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Chronic Leukemia

Chronic Leukemia

All leukemias are cancers of the white blood cells. They begin in the bone marrow, where blood cells are formed. Chronic leukemia is different from acute leukemia. It is more common, develops much more slowly and can be more difficult to cure. There are two main forms: chronic myelogenous leukemia and chronic lymphocytic leukemia. Because it is widely asymptomatic and advances very slowly, treatment of chronic lymphocytic leukemia is sometimes put off until or unless the disease begins causing problems.

What are the symptoms of chronic leukemia?
Many people have no symptoms when first diagnosed. Many of the symptoms are vague and easily attributed to other causes, such as fatigue, loss of appetite, bruising more easily than normal, abdominal pain or discomfort, shortness of breath, night sweats/chills, infections, fever, bone and joint pain, non-painful enlarged lymph nodes, anemia, or enlarged liver or spleen. Tiny red dots under the skin may be seen.

How is chronic leukemia diagnosed?
The diagnosis is made by checking blood counts taken via a blood test and an examination of your bone marrow (CML only).

What are the treatments for chronic leukemia?
Treatment will depend on diagnosis of the exact type of chronic leukemia and your age and health. Among the possible treatments are chemotherapy, monoclonal antibodies and blood transfusions. Radiation is a possibility, as is removal of the spleen. A stem cell transplant is sometimes performed.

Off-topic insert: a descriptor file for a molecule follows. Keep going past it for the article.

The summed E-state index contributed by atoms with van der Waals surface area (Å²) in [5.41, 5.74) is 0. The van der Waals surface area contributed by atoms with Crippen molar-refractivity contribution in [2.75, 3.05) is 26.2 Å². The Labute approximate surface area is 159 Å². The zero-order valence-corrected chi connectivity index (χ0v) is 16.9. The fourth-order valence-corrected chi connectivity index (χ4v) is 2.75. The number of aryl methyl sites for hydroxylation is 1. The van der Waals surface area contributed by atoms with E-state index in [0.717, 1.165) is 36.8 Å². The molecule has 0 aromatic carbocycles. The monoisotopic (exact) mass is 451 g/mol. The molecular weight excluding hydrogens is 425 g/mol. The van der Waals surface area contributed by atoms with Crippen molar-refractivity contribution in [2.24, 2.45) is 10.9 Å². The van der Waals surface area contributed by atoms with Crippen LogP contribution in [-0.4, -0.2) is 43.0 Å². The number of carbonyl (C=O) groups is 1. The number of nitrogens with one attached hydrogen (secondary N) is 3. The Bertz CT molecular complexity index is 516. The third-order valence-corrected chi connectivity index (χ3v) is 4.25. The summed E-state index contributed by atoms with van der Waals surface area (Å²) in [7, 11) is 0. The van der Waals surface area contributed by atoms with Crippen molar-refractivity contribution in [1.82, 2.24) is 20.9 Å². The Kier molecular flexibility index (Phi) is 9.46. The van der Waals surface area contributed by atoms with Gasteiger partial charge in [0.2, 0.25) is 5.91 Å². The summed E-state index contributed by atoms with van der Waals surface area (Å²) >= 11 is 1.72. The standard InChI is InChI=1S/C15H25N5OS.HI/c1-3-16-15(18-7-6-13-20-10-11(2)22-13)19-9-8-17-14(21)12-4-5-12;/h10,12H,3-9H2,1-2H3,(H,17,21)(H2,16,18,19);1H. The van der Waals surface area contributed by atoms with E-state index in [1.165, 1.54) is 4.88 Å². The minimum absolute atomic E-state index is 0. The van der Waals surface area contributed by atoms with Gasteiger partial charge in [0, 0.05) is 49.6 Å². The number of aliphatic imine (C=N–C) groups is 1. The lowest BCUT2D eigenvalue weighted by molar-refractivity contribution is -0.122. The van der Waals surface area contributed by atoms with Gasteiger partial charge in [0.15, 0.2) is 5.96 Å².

What are the risk factors for chronic leukemia?
This disease usually affects older people, and Caucasians are at a higher risk than people of other races. Exposure to benzene or Agent Orange and exposure to radiation, such as radiation treatment for previous cancers, are also risks.

What are some additional resources for learning about chronic leukemia?
If you or your loved one is facing chronic leukemia, CalvertHealth has a whole range of services designed to help you so you never take this journey alone. Please talk to your CalvertHealth provider or your Nurse Navigator, or check the service pages for information about treatments, services and support groups. You may also find more information on Chronic Myeloid Leukemia from the National Comprehensive Cancer Network.
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